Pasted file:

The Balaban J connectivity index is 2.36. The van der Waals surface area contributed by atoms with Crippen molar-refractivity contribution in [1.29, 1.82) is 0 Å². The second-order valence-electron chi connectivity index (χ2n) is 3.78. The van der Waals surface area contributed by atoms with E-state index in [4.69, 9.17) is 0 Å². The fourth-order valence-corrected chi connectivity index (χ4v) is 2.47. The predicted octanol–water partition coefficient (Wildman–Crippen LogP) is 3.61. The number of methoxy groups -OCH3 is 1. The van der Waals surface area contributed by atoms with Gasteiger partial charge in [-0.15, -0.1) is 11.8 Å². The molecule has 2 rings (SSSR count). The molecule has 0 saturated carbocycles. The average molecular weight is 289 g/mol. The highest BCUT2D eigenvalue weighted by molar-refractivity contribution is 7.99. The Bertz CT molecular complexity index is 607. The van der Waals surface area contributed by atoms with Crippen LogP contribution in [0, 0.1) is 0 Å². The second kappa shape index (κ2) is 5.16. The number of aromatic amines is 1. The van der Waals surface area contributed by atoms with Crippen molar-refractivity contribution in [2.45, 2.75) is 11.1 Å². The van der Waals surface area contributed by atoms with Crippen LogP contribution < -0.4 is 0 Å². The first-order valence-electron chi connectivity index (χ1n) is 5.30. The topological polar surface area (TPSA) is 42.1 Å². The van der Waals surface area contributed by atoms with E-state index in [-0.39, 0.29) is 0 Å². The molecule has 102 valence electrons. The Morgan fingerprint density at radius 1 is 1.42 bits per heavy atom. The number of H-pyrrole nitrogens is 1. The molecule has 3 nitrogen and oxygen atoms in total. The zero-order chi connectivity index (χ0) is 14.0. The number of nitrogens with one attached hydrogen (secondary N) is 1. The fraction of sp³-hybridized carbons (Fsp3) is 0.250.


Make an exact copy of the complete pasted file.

The Balaban J connectivity index is 2.36. The van der Waals surface area contributed by atoms with Crippen molar-refractivity contribution in [1.29, 1.82) is 0 Å². The second-order valence-electron chi connectivity index (χ2n) is 3.78. The van der Waals surface area contributed by atoms with E-state index in [4.69, 9.17) is 0 Å². The fourth-order valence-corrected chi connectivity index (χ4v) is 2.47. The predicted octanol–water partition coefficient (Wildman–Crippen LogP) is 3.61. The number of methoxy groups -OCH3 is 1. The van der Waals surface area contributed by atoms with Gasteiger partial charge in [-0.15, -0.1) is 11.8 Å². The molecule has 2 rings (SSSR count). The molecule has 0 saturated carbocycles. The average molecular weight is 289 g/mol. The highest BCUT2D eigenvalue weighted by molar-refractivity contribution is 7.99. The Bertz CT molecular complexity index is 607. The van der Waals surface area contributed by atoms with Crippen LogP contribution in [0, 0.1) is 0 Å². The second kappa shape index (κ2) is 5.16. The number of aromatic amines is 1. The van der Waals surface area contributed by atoms with Crippen molar-refractivity contribution in [2.45, 2.75) is 11.1 Å². The van der Waals surface area contributed by atoms with Crippen LogP contribution < -0.4 is 0 Å². The first-order valence-electron chi connectivity index (χ1n) is 5.30. The topological polar surface area (TPSA) is 42.1 Å². The van der Waals surface area contributed by atoms with E-state index in [-0.39, 0.29) is 0 Å². The molecule has 102 valence electrons. The Morgan fingerprint density at radius 1 is 1.42 bits per heavy atom. The number of H-pyrrole nitrogens is 1. The molecule has 3 nitrogen and oxygen atoms in total. The zero-order chi connectivity index (χ0) is 14.0. The number of nitrogens with one attached hydrogen (secondary N) is 1. The fraction of sp³-hybridized carbons (Fsp3) is 0.250.